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The Circle, November 1, 2001.xml


Part of The Circle: Vol. 55 No. 5 - November 1, 2001


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as tuition
goes up.
wins first
game against
over Alumni
Volume 55 Issue 5
November 1, 2001
Helen Thomas recipient of Lowell Thomas Award
White House reporter Helen Tho-
mas, who has covered every presi-
dent since Kennedy for the UPI wire
service, became the newest recipi-
ent ofMarist College's Lowell Tho-
mas award on Oct. 25.
Marist College honored Thomas
for her 41 years of exceptional ser-
vice to the American public.
Known for her hardball questions
and frequent grilling of presidents,
Thomas soon became one of the
most respected White House cor-
"No Pi:.esid'ent has ever liked the
press, including George Washing-
ton," she said. "I would like to talk
to him."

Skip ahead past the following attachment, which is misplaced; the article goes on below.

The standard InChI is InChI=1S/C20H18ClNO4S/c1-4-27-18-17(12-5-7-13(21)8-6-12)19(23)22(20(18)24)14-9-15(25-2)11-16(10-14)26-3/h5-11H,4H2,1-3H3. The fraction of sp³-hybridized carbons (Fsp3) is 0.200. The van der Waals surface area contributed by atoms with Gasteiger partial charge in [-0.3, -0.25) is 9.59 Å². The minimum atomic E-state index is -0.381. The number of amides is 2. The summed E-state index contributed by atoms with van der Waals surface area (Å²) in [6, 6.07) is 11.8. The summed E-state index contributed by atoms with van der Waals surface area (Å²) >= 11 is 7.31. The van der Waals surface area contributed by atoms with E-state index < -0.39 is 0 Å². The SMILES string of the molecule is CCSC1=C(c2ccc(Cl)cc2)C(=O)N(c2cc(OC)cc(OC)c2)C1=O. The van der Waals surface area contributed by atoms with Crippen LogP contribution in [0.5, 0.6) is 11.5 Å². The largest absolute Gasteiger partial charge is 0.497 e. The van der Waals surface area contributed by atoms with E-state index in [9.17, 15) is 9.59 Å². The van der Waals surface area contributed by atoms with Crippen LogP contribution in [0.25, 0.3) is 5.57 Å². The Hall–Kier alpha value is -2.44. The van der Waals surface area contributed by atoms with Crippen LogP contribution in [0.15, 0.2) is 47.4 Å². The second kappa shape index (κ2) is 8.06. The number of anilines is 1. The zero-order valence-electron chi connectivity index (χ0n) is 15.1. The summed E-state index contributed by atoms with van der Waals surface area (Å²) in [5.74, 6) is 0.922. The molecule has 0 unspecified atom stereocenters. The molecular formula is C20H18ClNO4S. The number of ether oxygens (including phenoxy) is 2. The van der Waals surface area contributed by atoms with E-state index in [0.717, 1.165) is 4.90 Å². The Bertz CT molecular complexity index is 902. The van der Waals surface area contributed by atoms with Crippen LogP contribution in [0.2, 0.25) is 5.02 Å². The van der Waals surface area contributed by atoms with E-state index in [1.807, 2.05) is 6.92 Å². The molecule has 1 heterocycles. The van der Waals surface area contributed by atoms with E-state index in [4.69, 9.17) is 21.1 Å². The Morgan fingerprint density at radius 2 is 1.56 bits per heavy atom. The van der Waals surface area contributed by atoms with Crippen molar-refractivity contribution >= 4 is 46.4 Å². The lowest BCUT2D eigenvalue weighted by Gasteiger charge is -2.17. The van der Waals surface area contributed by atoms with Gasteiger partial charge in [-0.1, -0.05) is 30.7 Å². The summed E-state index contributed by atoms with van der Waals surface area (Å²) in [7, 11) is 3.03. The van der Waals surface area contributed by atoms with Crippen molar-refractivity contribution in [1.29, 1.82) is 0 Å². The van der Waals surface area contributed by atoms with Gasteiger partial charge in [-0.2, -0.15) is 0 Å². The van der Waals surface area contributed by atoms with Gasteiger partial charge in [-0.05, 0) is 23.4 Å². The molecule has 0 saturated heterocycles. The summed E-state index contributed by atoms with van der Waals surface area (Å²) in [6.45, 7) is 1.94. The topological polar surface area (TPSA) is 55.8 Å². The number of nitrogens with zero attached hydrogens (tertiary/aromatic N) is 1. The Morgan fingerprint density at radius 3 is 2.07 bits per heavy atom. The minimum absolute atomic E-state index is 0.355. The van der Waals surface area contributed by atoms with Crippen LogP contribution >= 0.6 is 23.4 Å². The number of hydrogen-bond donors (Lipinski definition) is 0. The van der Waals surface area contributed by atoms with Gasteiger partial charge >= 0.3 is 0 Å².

With the Lowell Thomas award,
Thomas is now listed among other
journalism giants such as Walter
Cronkite, Charles Kurault, Tom
Brokaw, Dan Rather, and Cokie
Roberts, to name a few. Thomas
was honored, emphasizing her
gratitude for the award.
The 81-year old reporter, barely
five feet tall with her self-described
"perpetual nasal drip," accepted
the award with her trademark mix
of biting political commentary and
humor, peppering her speech with
comical anecdotes from the many
Presidents she covered. She spoke
to a crowd of 200 at the Union
League Club in New York City with
a confident stature and her matter-
of-fact tone that expounded her
experience in Washington.
"Journalism is the greatest pro-
fession in the world," she said.
"Without journalism, you cannot
have democracy. You have to let
them know they are being watched
and are being held accountable."
Debate Team members Jimbo Maritato and Matt Hannon prepare
materials and arguments at the University of Vermont October.
Marist debate legions invade Vermont